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Virgin Islands and Puerto Rico Can’t Call The United Nations For Help After Major Disasters … Like Hurricanes Irma and Maria

Virgin Islands and Puerto Rico Can't Call The United Nations For Help After Major Disasters ... Like Hurricanes Irma and Maria

Virgin Islands and Puerto Rico Can't Call The United Nations For Help After Major Disasters ... Like Hurricanes Irma and Maria

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SAN JUAN — After Hurricane Irma and then Maria tore through the Caribbean islands, the United Nations swung into action with helicopters, food drops and multimillion-dollar recovery plans.

But even though both Puerto Rico and the Virgin Islands were decimated by the hurricanes, they couldn’t call the U.N. – an expert in disaster relief – for help.

“The governor of Puerto Rico can certainly not call the U.N. for help. Puerto Rico’s foreign relations are handled as if Puerto Rico were fully domestic, a state like any other,” said Christina Duffy Ponsa-Kraus, a Puerto Rico expert who teaches legal history at Columbia Law School.

Except they aren’t states like any other.

“That is the awfulness of being a territory,” said Jose Fuentes, chairman of the Puerto Rico Statehood Council. “You have no political power within your own government and you don’t have the ability to do anything internationally because everything has to go through the U.S. State Department.

The United States might have been more willing to intervene more aggressively if the two-hurricane-ravaged territories actually were foreign countries, Ponsa-Kraus said.

“The territories are marginal, they are invisible, and they have no voice in Washington because you need a vote to have a voice,” she said. “You’ve got these populations of American citizens living in these territories, but most Americans don’t understand that they are American citizens.”

A September poll conducted by Morning Consult, a media and polling firm, showed that only 54 percent of Americans surveyed knew that Puerto Ricans were fellow U.S. citizens.

The United States has five populated territories around the world plus a smattering of islands that are little more than unpopulated specks in the Pacific Ocean. Puerto Rico, with a population of 3.4 million, is by far the largest. The other populated territories are the U.S. Virgin Islands, which include St. Thomas, St. John and St. Croix and 50 smaller islands and cays; American Samoa;, Guam, and the Northern Mariana Islands.

Puerto Ricans and U.S. Virgin Islanders are American citizens – but they can’t vote for president unless they move to the mainland, and their representatives in the U.S. House can’t cast votes in Congress.

U.S. dollars are the currency in the two territories, but they don’t receive proportional federal funding for programs such as Medicaid.

Not all the rules and regulations governing the two territories are the same, and they came by their territorial status through different routes. The Virgin Islands were under Danish rule until 1917, when the United States purchased them for $25 million to shore up U.S. defenses in the Caribbean during World War I.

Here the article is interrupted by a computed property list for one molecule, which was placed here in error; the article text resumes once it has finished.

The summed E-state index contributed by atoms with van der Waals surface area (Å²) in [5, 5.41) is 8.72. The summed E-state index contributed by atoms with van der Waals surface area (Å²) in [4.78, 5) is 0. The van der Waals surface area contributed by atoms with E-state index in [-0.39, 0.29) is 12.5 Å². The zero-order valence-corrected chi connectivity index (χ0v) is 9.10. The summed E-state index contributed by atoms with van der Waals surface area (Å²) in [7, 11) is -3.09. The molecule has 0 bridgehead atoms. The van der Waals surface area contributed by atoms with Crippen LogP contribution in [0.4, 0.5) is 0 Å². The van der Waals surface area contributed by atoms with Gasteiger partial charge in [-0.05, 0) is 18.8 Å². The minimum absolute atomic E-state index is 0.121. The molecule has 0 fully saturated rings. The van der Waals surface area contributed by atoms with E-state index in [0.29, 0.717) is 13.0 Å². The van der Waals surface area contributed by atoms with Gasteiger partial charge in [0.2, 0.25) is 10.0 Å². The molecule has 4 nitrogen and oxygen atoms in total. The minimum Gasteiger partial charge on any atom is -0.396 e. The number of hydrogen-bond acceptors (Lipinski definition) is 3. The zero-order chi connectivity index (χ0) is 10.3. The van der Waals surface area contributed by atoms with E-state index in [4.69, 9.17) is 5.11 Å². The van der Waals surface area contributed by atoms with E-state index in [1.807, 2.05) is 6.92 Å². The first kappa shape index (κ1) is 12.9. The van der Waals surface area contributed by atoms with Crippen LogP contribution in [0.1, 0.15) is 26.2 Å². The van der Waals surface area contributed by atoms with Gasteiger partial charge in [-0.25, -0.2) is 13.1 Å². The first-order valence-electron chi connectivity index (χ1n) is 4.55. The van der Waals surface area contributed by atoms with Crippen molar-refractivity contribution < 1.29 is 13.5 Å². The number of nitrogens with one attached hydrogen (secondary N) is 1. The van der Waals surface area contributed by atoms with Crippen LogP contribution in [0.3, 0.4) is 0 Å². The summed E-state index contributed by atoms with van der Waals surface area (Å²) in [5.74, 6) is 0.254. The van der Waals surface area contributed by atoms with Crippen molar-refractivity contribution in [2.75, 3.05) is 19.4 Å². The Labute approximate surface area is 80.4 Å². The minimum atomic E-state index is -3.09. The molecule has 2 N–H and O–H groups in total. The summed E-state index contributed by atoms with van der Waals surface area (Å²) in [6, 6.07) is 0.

Puerto Rico, a former Spanish colony, came to the United States in 1898 after Spain lost the Spanish-American War.
Puerto Ricans have long wrangled over the island’s status: whether it should be independent, a state or maintain its current status as a U.S. territory.

In the weeks since Hurricane Maria slammed Puerto Rico, the government estimates that 40,000 Puerto Ricans have migrated to the mainland, many to Florida. Residents of the U.S. Virgin Islands also have gone to the U.S mainland since the one-two punch of the hurricanes.

If Puerto Rico, where the hurricane death toll now stands at 51, suffers from an invisibility problem in the minds of many Americans, then multiply that many times over for the U.S. Virgin Islands, with its population of only about 110,000.

While the media is now focused on Puerto Rico’s destroyed power grid and ongoing shortages of food and water, many U.S. Virgin Islands residents are facing similar deprivations but without the attention.

“Why are people who live in the U.S. Virgin Islands not as important as people who live in other places?” asked Stacey Plaskett, the USVI representative in Congress. “Our lives have been forever changed and we need support.”

Many schools are still too damaged to reopen. Others were destroyed or are still in use as shelters. Limited curfews are still in effect. “We lost much of our economy. Many of our resorts are destroyed, and tourism accounts for about 50 percent of the GDP. Many resorts will be lost for this year and next year,” Plaskett said.

So while they wait for more substantial help, Virgin Islanders are trying to start the recovery themselves. “Distance and remoteness is something the USVI has had to live with. At the end of the day, we have to help ourselves,” said Andrew Clutz, who works for the territory’s Economic Development Council.

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